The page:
While each of our writing coaches brings a different style to Wow, we all follow the same proven process with each student who comes through our door.

Our Writing Coaching Team

Missy Borman
Head Writing Coach

Missy Borman loves a challenge, which makes her a perfect fit for the Wow team. Organized, focused, and process-driven, Missy works closely with Wow CEO Susan Knoppow and President Kim Lifton to develop all of Wow’s writing coach and other training programs. Missy teaches staff and independent educational consultants how to use the Wow Method with students, and she supervises our team of skilled coaches. Before joining Wow, Missy was a K-12 English teacher who also worked extensively with community outreach youth programs. She received a BA in English and an MA in Education. She is an avid movie buff and sports fan; Missy watches Sports Center every day and charts team statistics with her two young sons. She is married to Alan, an advertising industry web producer.

Joe Kane
Writing Coach

Joe Kane wrote his first poem at his childhood home overlooking Lake Huron, where he also spent many days at the beach playing volleyball. He loves to write—and teach! A poet and copy editor, Joe has been teaching college and high school writing for nearly a decade. He comes to Wow after working as a writer-in-residence for the nationally recognized Inside Out Literary Arts Project, where he used the Wow Method to teach Detroit Public Schools students how to write college application and scholarship essays. He holds a BA in English and an MA in creative writing, and his poems and stories have been published in a variety of magazines.

Norene Cashen
Writing Coach

A veteran writing teacher and poet, Norene Cashen is a writer-in-residence with Inside Out Literary Arts Project and Wow’s newest team member. Before joining Wow, Norene coordinated Citywide Poets, Detroit’s youth poetry slam team, which earned the prestigious Coming Up Taller award from the President’s Committee on the Arts and Humanities. Norene, also a former music journalist, holds a BA in English. She is the author of a poetry collection, The Reverse Is Also True, which was released by Doorjamb Press in 2007.

Get a Jump on the Application Process

Summer is the perfect time to get a jump on the application process! If you would like a writing coach to supplement the online writing program, it’s best to sign up now before the end-of-summer rush. The more you get done now, the easier time you’ll have meeting college deadlines this fall! Remember, good grades and test scores are not enough to stand out. Wow them with your college application essay.

6 College Essay Tips to Help You Find the Perfect Idea

By Kim Lifton
Wow Writing Workshop

brainstorm1Before you decide what to write about in your college application essay, first consider two things: 1) What does the prompt mean? and 2) What do you want colleges to know about you beyond grades, test scores and extracurricular activities? Once you have answers to those two questions, you’re ready to brainstorm ideas! Here are some great brainstorming tips from our FREE eBook, Write Your Way Into College.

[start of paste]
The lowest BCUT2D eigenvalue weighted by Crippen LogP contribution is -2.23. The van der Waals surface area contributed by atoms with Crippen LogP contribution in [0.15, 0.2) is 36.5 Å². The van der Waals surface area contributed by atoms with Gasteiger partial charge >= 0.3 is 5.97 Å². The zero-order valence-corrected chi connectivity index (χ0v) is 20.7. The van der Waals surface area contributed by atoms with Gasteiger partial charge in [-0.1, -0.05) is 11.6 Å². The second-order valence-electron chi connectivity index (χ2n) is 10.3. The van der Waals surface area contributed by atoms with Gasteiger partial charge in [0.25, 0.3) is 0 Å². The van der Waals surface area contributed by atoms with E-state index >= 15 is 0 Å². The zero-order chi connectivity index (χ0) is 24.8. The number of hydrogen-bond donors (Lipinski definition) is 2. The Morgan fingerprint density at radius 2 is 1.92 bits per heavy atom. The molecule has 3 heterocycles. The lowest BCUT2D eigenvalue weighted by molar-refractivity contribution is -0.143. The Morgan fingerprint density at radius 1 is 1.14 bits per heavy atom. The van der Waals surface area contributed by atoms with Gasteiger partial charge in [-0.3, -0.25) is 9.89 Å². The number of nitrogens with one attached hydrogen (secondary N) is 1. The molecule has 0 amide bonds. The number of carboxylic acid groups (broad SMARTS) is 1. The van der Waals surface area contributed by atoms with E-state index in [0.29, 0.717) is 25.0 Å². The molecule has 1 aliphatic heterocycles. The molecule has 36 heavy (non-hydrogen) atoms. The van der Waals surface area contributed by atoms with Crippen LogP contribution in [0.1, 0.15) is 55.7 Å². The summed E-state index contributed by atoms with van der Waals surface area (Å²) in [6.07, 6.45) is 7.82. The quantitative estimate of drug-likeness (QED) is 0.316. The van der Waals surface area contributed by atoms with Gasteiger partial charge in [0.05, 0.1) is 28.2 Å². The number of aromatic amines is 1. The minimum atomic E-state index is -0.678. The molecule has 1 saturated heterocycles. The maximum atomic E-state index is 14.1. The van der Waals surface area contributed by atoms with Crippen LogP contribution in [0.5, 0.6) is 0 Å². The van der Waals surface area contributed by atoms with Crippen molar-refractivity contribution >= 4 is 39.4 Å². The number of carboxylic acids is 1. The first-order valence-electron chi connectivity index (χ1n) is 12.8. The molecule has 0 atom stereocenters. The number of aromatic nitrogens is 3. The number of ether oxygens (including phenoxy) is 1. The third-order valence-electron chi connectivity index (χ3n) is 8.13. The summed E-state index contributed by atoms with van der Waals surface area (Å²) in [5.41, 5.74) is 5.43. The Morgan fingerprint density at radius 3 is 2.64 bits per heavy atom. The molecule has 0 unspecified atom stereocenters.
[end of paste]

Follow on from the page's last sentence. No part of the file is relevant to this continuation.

(To get your copy, join!)

  1. Talk to yourself. Your story is inside your head, waiting to come out. Start by asking yourself a series of questions to get those ideas flowing. What did you learn while fishing with your grandpa? Describe your study plan for final exams. What is your favorite subject? Follow up every question with WHY?
  2. Keep a journal. Journaling is like talking to yourself on paper. Think of your journal entries as though they were quick snapshots from your cell phone. Their purpose is to jog your memory and remind you of an experience, not to capture it in spectacular detail.
  3. Focus on YOU! Whether you write about shopping for sneakers with your little brother or building houses for disadvantaged residents of rural Arkansas, the topic is secondary. You are the subject of your essay. Choose a topic that will allow you to share something genuine about yourself.
  4. Start with a cliché. When in doubt, go for the obvious. It’s okay to start brainstorming with a cliché, like I play to win or I give 110%. Think of examples that exemplify that characteristic. Jot down notes. Talk it through with a friend, parent, coach or counselor. You never know where or when the story will emerge. Be patient. Trust yourself.
  5. Don’t let anyone tell you what to write. To be genuine, your essay has to start with an original idea – not an idea from a blog or a book, not your mom’s idea, not something your tutor thinks you should write. Admissions officers want to know what you think about yourself, what you learned, how you got to be the person you are.
  6. Get FREE tips. Join and get the eBook, Write Your Way Into College for free. Lots of companies will tell you WHAT to do. Wow can show you HOW. Make your ideas sizzle so your application can make it to the top of the pile. Our students get into their top choice schools. You can too!


6 Super Summer Strategies for Rising Seniors

By Julie Tschirhart
Marketing Associate

summer1Summer before senior year can be stressful for rising seniors who have college on the brain. To help you stay calm, and get the job done, we’ve put together some tips taken from last month’s webinar: Super Summer Strategies.

The webinar featured two national college admissions experts, Patrick O’Connor, Associate Dean of College Counseling at Cranbrook Kingswood School in Bloomfield Hills, MI, and former president of the National Association for College Admission Counseling, and Rebecca Joseph, professor of education at California State University, Los Angeles, and founder of the All College Application Essays app. Susan Knoppow, Wow Writing Workshop CEO, moderated the panel and provided insight into the college essay.